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Author: Secretary

Campbell, Katharine

Katharine Campbell

Dr Katharine Campbell is currently working on the first biography of her late father Sholto (Marshal of the Royal Air Force Lord Douglas of Kirtleside), with special emphasis on her father’s lifelong battle with post-traumatic stress disorder. She was trained as a neuroscientist, having completed an MSc in Biomedical Sciences Research (with distinction) at King’s College and University College London (UCL), followed by a PhD in Neuroscience at UCL. Subsequently, she worked for many years as a postdoctoral neurophysiologist on the development of pain processing in human infants, during which time she published a number of scientific papers in peer-reviewed journals. She completed a six-month course in biography and autobiography with the Guardian and the University of East Anglia in 2012.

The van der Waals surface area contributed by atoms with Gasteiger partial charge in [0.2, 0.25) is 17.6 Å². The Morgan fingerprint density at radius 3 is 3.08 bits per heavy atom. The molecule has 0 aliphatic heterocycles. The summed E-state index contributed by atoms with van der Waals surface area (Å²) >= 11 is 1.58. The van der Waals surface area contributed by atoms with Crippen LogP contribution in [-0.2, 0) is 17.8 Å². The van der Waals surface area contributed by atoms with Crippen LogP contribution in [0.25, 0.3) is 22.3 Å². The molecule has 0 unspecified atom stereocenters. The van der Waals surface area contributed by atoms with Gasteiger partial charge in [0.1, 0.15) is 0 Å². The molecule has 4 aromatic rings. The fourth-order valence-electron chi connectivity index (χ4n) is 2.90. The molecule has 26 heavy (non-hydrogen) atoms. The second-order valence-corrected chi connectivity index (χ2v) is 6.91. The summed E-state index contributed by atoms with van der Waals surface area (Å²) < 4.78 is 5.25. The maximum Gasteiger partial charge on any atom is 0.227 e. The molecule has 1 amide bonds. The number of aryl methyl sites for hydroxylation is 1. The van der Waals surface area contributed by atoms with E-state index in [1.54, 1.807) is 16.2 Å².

As a result of her research on her father, she has been asked to write articles for Christ Church College Oxford, the International Brigades Memorial Trust, the RAF Museum and 43 Fighter Squadron RAF, and was invited to appear in the BBC documentary Fighting for King and Empire, Britain’s Caribbean Heroes, in which she spoke about her father’s support of Afro-Caribbean servicemen and women. In the autumn of 2017, she was asked by the cultural department of the city of Paderborn in Germany to speak at the opening of a large exhibition, Briten in Westfalen, about her father’s role as Military Governor of the British Zone, and while there she was interviewed by the British Forces Broadcasting Service. She was also commissioned to write a chapter in a book, A Cherry Dress, which was published in December 2017 by Vandenhoeck & Ruprecht, about her father’s half-brother Donald’s wife, Anita Bild, an Austrian Jewish refugee whom he married in 1939 to save her from deportation. The book was launched to an enthusiastic reception in Vienna in January 2018, and has received very favourable reviews. She is invited to all major RAF events, including its Centenary Service in Westminster Abbey in 2018, when she led the prayers and was interviewed by the BBC. She has rewarding collaborations with historians in France, Germany, Austria, Poland and the UK, and with leading experts on PTSD in Australia and the Netherlands.